This past month there have been several news items covering entomology. Here’s a list of the stories, which range from trying to control spotted lantern fly in Pennsylvania to calling researchers relying on mud daubers to go where they can’t in a search for an invasive spider.
Call For Grant Proposals On Pollinators
After records show that 2015 and 2016 honey production levels worsened over 2014, the National Honey Board and Project Apis m. are teaming up to find ways to reverse the continuing decline. The two organizations are seeking solutions for a more sustainable industry.
To that end, The National Honey Board is making $400,000 available in grant funds. The criteria? “Priority will be given to projects that focus on honey bee health and productivity that provide practical and tangible solutions to the beekeeping industry. Research outside the U.S. is possible, as are multiple year proposals. The goal of this research is to help U.S. producers maintain colony health, honey and crop production,” the American Bee Journal states.
Mud Daubers Are Being Recruited To Monitor Invasive Spider’s Reach
The University of Florida’s Institute of Food And Agricultural Sciences (UF/IFAS) is turning to an unusual ally in its quest to track the reach of the Joro spider, a colorful invasive from Asia: black and yellow dirt daubers, also known as mud daubers.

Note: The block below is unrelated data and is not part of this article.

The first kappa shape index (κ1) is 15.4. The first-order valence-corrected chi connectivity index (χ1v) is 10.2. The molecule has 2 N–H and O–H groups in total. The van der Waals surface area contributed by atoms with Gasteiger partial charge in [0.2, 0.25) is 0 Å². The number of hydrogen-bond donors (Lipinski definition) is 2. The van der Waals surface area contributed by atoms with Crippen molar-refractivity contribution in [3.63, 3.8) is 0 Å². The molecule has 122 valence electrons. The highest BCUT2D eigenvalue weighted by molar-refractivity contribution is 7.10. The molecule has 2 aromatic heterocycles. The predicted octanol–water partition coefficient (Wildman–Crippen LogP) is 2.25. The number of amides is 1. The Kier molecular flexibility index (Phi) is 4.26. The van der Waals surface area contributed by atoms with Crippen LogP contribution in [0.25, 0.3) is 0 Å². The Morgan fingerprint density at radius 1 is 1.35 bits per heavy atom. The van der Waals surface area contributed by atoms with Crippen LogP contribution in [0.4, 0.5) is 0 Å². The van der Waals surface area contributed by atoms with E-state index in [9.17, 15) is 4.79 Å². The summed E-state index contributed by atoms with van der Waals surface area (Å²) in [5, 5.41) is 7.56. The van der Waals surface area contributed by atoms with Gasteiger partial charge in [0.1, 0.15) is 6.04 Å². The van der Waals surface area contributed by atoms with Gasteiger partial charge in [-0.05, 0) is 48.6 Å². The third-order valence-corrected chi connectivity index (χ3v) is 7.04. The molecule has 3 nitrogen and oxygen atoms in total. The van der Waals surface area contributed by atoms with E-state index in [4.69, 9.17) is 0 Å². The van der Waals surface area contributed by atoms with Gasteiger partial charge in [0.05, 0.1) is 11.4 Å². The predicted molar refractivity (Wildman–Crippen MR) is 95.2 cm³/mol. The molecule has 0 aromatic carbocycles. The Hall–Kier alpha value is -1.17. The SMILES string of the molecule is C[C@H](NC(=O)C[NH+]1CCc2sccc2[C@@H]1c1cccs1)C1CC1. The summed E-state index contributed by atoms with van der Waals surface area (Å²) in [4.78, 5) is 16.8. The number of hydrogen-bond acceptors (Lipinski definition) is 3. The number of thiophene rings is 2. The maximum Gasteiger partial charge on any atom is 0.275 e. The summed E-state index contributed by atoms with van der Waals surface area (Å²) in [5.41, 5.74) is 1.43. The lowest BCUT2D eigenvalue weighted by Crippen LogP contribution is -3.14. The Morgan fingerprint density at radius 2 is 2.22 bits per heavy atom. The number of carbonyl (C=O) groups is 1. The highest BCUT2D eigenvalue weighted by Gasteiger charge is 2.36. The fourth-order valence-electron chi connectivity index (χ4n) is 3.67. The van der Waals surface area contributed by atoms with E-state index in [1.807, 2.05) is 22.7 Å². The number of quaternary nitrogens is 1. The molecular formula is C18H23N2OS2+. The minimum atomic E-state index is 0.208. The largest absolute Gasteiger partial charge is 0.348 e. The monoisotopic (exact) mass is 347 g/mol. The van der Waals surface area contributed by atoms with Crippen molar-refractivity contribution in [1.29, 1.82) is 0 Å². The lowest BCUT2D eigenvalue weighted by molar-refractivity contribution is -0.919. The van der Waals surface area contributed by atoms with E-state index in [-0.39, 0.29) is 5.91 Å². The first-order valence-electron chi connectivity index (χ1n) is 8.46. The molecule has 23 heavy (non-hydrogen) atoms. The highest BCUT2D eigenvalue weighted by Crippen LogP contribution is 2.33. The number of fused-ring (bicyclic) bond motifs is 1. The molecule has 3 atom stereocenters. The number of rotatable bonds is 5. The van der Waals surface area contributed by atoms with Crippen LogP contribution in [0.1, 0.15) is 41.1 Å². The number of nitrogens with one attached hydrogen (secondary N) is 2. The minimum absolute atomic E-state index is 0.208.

Mud daubers, harmless to humans, hunt spiders, and tuck them away in their mud nests for their young. UF/IFAS is hoping that homeowners in Northeastern Georgia will report and allow access to mud daubers on their properties so they can track how far afield this new invasive has gone.
The thinking is that, since they collect up to 25 spiders a day, mud daubers will be much more effective in collecting the Joro spider than human researchers will be in spotting them in the wild.
Pennsylvania Is Trying To Stop Spotted Lanternfly From Spreading
Since the spotted lanternfly was discovers in Berks County, PA, in the fall of 2014, the pest has spread to 40 municipalities, the Morning Call reports. And Pennsylvania’s Department of Agriculture is doing its best to stop its march through the state.
The Asian insect doesn’t attack crops directly, but leaves a honeydew residue behind that fosters fungal infestations. Stone fruit and grapes are key crops affected by the pest.
Pennsylvania has combatted the spotted lanternfly in a number of ways, from quarantines to tree banding. One especially effective method is to remove all but a handful of its host tree, another invasive, ailanthus. The few remaining tree attract the areas lanternflies, and are treated with insecticides, the Morning Call reports.
Ventura County, CA, Is Added To The Light Brown Apple Moth Quarantine
Ventura County is the 22nd California county to be placed under quarantine by the USDA for Light Brown Apple Moth.